Schools in the UK can now apply to receive a Lego Mindstorms set as part of a programme to encourage students into STEM disciplines

Lego to give UK schools Mindstorms sets to boost STEM

Popular Danish construction toys manufacturer Lego will give its Mindstorms kits to 25 schools to boost interest in engineering.

Joining the UK's Elite Engineering Programe (EPP), Lego is now encouraging schools to apply to receive the Mindstorms kits, containing software and hardware to create small, customisable and programmable robots, in total value of some £3,000.  

Schools selected for the programme, will put together teams of students older than 12 years that will engage in building robots that will compete in national and international competitions.

The EEP is a private sector initiative supported by the Royal Academy of Engineering, aiming to encourage the interest of young people in Science, Technology, Engineering and Maths, in order to address the critical UK skill shortage.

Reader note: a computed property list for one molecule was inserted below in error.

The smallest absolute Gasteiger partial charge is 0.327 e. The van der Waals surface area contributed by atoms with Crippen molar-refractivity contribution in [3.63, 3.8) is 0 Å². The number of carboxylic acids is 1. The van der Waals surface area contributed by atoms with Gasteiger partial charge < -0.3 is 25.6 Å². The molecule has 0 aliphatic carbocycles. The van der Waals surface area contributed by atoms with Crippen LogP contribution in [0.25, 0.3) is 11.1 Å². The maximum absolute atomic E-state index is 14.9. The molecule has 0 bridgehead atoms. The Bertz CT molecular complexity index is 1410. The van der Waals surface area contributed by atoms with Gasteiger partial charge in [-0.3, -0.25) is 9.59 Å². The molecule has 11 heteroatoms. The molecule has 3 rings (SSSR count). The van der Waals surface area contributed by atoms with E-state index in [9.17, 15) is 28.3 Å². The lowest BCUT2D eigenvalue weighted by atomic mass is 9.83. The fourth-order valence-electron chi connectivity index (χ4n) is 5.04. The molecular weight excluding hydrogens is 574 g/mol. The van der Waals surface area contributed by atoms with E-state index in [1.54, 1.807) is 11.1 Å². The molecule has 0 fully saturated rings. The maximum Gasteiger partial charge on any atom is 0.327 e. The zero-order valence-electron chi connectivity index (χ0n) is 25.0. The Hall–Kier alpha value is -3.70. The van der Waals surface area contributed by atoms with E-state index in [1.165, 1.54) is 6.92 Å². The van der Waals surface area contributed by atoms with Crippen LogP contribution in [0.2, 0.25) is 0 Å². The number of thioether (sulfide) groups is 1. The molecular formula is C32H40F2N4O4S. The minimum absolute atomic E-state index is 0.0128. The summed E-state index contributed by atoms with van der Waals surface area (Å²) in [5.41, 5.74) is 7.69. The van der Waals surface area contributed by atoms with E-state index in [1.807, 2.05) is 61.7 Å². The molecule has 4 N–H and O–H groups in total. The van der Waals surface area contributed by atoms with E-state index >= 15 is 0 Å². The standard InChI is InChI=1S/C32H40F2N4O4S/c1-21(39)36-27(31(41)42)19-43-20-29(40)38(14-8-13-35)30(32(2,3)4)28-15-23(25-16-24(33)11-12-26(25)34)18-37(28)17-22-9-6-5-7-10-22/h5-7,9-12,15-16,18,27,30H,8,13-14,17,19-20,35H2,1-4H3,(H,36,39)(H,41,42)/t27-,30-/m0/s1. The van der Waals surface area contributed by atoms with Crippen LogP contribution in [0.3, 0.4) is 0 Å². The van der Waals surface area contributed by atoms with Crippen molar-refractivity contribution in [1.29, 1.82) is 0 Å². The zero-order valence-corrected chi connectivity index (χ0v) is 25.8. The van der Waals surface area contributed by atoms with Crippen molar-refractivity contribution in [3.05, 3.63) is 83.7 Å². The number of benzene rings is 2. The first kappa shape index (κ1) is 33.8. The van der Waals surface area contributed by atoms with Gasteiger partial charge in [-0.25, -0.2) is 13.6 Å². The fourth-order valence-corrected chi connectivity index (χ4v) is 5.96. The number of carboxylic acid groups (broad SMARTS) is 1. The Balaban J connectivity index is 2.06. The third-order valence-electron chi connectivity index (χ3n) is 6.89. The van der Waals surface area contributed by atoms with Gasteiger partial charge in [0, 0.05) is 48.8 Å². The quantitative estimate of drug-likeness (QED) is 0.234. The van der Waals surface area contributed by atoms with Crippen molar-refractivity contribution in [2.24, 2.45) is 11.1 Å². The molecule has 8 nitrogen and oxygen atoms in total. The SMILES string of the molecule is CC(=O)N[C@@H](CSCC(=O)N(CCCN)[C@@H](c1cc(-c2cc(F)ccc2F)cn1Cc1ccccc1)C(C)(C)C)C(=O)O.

According to data published last year by the Royal Academy of Engineering, the UK needs to increase by around 50 per cent the number of graduates in the STEM disciplines in order to cover the country’s future needs.

"We know from the feedback we've already had from teachers that the MINDSTORMS Education EV3 has a huge impact on students,” said Gareth Boldsworth, Director at LEGO Education Europe, explaining why the company has decided to contribute to the effort.

“It engages them (the students) in fun, but realistic, engineering challenges. We're keen to make the resource available to young people who might not otherwise get the opportunity to discover that they have a real flair for engineering," he said.

"Young people learn best from practical experience. I'm really excited at the prospect of EV3 as it delivers STEM subjects in an unforgettable and engaging way,” said Kate Bellingham, former Tomorrow's World presenter, and now an education consultant and teacher. “I think the only problem teachers will have in delivering these lessons is getting the students to leave the classroom at the end."

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